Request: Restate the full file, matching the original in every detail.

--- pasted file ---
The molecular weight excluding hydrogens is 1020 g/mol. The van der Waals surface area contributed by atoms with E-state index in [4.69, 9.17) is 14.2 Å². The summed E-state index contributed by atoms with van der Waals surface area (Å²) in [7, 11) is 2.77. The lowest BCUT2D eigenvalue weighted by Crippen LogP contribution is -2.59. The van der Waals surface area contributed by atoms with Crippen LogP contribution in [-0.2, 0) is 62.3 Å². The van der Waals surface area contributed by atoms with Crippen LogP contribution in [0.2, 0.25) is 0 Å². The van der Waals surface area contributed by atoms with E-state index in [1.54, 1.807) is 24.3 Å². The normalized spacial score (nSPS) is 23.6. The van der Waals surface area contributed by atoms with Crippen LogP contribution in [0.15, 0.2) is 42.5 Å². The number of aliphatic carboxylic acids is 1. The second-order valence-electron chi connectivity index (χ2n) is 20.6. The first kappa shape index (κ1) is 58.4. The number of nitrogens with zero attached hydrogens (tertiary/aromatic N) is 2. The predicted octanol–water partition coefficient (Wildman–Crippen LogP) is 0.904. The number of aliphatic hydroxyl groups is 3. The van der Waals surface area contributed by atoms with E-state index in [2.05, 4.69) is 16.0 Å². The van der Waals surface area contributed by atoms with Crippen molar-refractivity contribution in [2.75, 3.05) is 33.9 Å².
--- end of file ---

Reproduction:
The molecular weight excluding hydrogens is 1020 g/mol. The van der Waals surface area contributed by atoms with E-state index in [4.69, 9.17) is 14.2 Å². The summed E-state index contributed by atoms with van der Waals surface area (Å²) in [7, 11) is 2.77. The lowest BCUT2D eigenvalue weighted by Crippen LogP contribution is -2.59. The van der Waals surface area contributed by atoms with Crippen LogP contribution in [-0.2, 0) is 62.3 Å². The van der Waals surface area contributed by atoms with Crippen LogP contribution in [0.2, 0.25) is 0 Å². The van der Waals surface area contributed by atoms with E-state index in [1.54, 1.807) is 24.3 Å². The normalized spacial score (nSPS) is 23.6. The van der Waals surface area contributed by atoms with Crippen LogP contribution in [0.15, 0.2) is 42.5 Å². The number of aliphatic carboxylic acids is 1. The second-order valence-electron chi connectivity index (χ2n) is 20.6. The first kappa shape index (κ1) is 58.4. The number of nitrogens with zero attached hydrogens (tertiary/aromatic N) is 2. The predicted octanol–water partition coefficient (Wildman–Crippen LogP) is 0.904. The number of aliphatic hydroxyl groups is 3. The van der Waals surface area contributed by atoms with E-state index in [2.05, 4.69) is 16.0 Å². The van der Waals surface area contributed by atoms with Crippen molar-refractivity contribution in [2.75, 3.05) is 33.9 Å².